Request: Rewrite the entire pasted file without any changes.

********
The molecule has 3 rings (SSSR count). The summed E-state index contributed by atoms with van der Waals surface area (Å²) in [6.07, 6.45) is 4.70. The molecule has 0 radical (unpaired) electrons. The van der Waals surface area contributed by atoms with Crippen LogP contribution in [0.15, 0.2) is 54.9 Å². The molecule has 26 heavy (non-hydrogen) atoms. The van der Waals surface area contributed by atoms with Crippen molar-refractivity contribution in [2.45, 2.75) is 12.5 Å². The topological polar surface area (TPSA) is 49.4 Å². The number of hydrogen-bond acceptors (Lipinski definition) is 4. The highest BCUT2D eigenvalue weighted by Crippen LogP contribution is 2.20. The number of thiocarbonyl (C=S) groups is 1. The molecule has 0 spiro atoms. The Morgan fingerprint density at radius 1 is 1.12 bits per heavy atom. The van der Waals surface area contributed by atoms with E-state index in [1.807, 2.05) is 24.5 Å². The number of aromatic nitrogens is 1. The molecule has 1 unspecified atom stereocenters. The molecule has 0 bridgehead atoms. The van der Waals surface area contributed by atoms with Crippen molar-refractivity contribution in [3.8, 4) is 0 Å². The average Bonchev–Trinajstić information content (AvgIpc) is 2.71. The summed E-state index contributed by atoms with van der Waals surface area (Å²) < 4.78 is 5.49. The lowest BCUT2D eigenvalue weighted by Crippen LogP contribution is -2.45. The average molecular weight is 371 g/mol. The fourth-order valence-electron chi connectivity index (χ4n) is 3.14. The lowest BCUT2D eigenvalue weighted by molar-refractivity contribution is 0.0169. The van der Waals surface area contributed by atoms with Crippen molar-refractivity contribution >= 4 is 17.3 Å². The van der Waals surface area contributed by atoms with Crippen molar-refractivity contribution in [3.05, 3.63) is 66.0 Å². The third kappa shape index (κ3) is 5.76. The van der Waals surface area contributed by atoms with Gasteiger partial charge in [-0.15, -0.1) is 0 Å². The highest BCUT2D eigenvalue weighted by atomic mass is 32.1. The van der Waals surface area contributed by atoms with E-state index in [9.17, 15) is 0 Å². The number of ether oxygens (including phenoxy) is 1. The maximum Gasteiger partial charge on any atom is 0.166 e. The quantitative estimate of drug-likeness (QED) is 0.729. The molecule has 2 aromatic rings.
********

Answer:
The molecule has 3 rings (SSSR count). The summed E-state index contributed by atoms with van der Waals surface area (Å²) in [6.07, 6.45) is 4.70. The molecule has 0 radical (unpaired) electrons. The van der Waals surface area contributed by atoms with Crippen LogP contribution in [0.15, 0.2) is 54.9 Å². The molecule has 26 heavy (non-hydrogen) atoms. The van der Waals surface area contributed by atoms with Crippen molar-refractivity contribution in [2.45, 2.75) is 12.5 Å². The topological polar surface area (TPSA) is 49.4 Å². The number of hydrogen-bond acceptors (Lipinski definition) is 4. The highest BCUT2D eigenvalue weighted by Crippen LogP contribution is 2.20. The number of thiocarbonyl (C=S) groups is 1. The molecule has 0 spiro atoms. The Morgan fingerprint density at radius 1 is 1.12 bits per heavy atom. The van der Waals surface area contributed by atoms with E-state index in [1.807, 2.05) is 24.5 Å². The number of aromatic nitrogens is 1. The molecule has 1 unspecified atom stereocenters. The molecule has 0 bridgehead atoms. The van der Waals surface area contributed by atoms with Crippen molar-refractivity contribution in [3.8, 4) is 0 Å². The average Bonchev–Trinajstić information content (AvgIpc) is 2.71. The summed E-state index contributed by atoms with van der Waals surface area (Å²) < 4.78 is 5.49. The lowest BCUT2D eigenvalue weighted by Crippen LogP contribution is -2.45. The average molecular weight is 371 g/mol. The fourth-order valence-electron chi connectivity index (χ4n) is 3.14. The lowest BCUT2D eigenvalue weighted by molar-refractivity contribution is 0.0169. The van der Waals surface area contributed by atoms with Crippen molar-refractivity contribution >= 4 is 17.3 Å². The van der Waals surface area contributed by atoms with Crippen molar-refractivity contribution in [3.05, 3.63) is 66.0 Å². The third kappa shape index (κ3) is 5.76. The van der Waals surface area contributed by atoms with Gasteiger partial charge in [-0.15, -0.1) is 0 Å². The highest BCUT2D eigenvalue weighted by atomic mass is 32.1. The van der Waals surface area contributed by atoms with E-state index in [9.17, 15) is 0 Å². The number of ether oxygens (including phenoxy) is 1. The maximum Gasteiger partial charge on any atom is 0.166 e. The quantitative estimate of drug-likeness (QED) is 0.729. The molecule has 2 aromatic rings.